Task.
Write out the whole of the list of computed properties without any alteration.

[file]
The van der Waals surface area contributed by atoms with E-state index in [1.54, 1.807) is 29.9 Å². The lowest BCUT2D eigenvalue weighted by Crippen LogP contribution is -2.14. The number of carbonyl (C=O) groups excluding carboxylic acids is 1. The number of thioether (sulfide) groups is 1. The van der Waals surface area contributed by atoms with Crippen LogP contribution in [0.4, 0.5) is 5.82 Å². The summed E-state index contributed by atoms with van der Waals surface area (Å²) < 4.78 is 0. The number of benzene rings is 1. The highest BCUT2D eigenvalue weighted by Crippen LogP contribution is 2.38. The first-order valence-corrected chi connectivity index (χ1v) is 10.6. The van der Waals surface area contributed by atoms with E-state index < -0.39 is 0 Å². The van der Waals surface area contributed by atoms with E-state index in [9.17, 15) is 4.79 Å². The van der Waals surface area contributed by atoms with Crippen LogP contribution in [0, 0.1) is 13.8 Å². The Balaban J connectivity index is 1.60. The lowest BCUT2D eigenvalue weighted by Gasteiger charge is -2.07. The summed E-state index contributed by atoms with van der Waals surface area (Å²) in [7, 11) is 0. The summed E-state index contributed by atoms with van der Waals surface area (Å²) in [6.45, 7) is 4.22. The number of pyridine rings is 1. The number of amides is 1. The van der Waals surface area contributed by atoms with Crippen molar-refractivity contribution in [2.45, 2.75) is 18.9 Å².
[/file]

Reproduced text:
The van der Waals surface area contributed by atoms with E-state index in [1.54, 1.807) is 29.9 Å². The lowest BCUT2D eigenvalue weighted by Crippen LogP contribution is -2.14. The number of carbonyl (C=O) groups excluding carboxylic acids is 1. The number of thioether (sulfide) groups is 1. The van der Waals surface area contributed by atoms with Crippen LogP contribution in [0.4, 0.5) is 5.82 Å². The summed E-state index contributed by atoms with van der Waals surface area (Å²) < 4.78 is 0. The number of benzene rings is 1. The highest BCUT2D eigenvalue weighted by Crippen LogP contribution is 2.38. The first-order valence-corrected chi connectivity index (χ1v) is 10.6. The van der Waals surface area contributed by atoms with E-state index < -0.39 is 0 Å². The van der Waals surface area contributed by atoms with E-state index in [9.17, 15) is 4.79 Å². The van der Waals surface area contributed by atoms with Crippen LogP contribution in [0, 0.1) is 13.8 Å². The Balaban J connectivity index is 1.60. The lowest BCUT2D eigenvalue weighted by Gasteiger charge is -2.07. The summed E-state index contributed by atoms with van der Waals surface area (Å²) in [7, 11) is 0. The summed E-state index contributed by atoms with van der Waals surface area (Å²) in [6.45, 7) is 4.22. The number of pyridine rings is 1. The number of amides is 1. The van der Waals surface area contributed by atoms with Crippen molar-refractivity contribution in [2.45, 2.75) is 18.9 Å².